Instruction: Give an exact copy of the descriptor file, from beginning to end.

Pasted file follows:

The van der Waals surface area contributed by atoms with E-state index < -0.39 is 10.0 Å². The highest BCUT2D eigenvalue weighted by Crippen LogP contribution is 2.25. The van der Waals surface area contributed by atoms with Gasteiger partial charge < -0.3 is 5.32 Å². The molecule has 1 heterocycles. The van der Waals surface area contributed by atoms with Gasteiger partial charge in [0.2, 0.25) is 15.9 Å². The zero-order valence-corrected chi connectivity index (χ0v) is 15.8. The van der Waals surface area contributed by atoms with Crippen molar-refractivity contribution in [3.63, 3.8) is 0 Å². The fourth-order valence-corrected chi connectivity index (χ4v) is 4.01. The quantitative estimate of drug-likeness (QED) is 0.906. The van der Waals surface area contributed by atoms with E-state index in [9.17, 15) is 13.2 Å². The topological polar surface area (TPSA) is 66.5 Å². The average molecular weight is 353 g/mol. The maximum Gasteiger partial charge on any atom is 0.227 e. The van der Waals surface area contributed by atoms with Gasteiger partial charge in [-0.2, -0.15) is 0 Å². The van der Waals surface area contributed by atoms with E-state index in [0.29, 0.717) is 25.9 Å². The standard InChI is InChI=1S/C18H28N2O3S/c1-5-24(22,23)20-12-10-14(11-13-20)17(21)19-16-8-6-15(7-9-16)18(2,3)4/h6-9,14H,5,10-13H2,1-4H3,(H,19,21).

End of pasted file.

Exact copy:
The van der Waals surface area contributed by atoms with E-state index < -0.39 is 10.0 Å². The highest BCUT2D eigenvalue weighted by Crippen LogP contribution is 2.25. The van der Waals surface area contributed by atoms with Gasteiger partial charge < -0.3 is 5.32 Å². The molecule has 1 heterocycles. The van der Waals surface area contributed by atoms with Gasteiger partial charge in [0.2, 0.25) is 15.9 Å². The zero-order valence-corrected chi connectivity index (χ0v) is 15.8. The van der Waals surface area contributed by atoms with Crippen molar-refractivity contribution in [3.63, 3.8) is 0 Å². The fourth-order valence-corrected chi connectivity index (χ4v) is 4.01. The quantitative estimate of drug-likeness (QED) is 0.906. The van der Waals surface area contributed by atoms with E-state index in [9.17, 15) is 13.2 Å². The topological polar surface area (TPSA) is 66.5 Å². The average molecular weight is 353 g/mol. The maximum Gasteiger partial charge on any atom is 0.227 e. The van der Waals surface area contributed by atoms with Gasteiger partial charge in [-0.2, -0.15) is 0 Å². The van der Waals surface area contributed by atoms with E-state index in [0.29, 0.717) is 25.9 Å². The standard InChI is InChI=1S/C18H28N2O3S/c1-5-24(22,23)20-12-10-14(11-13-20)17(21)19-16-8-6-15(7-9-16)18(2,3)4/h6-9,14H,5,10-13H2,1-4H3,(H,19,21).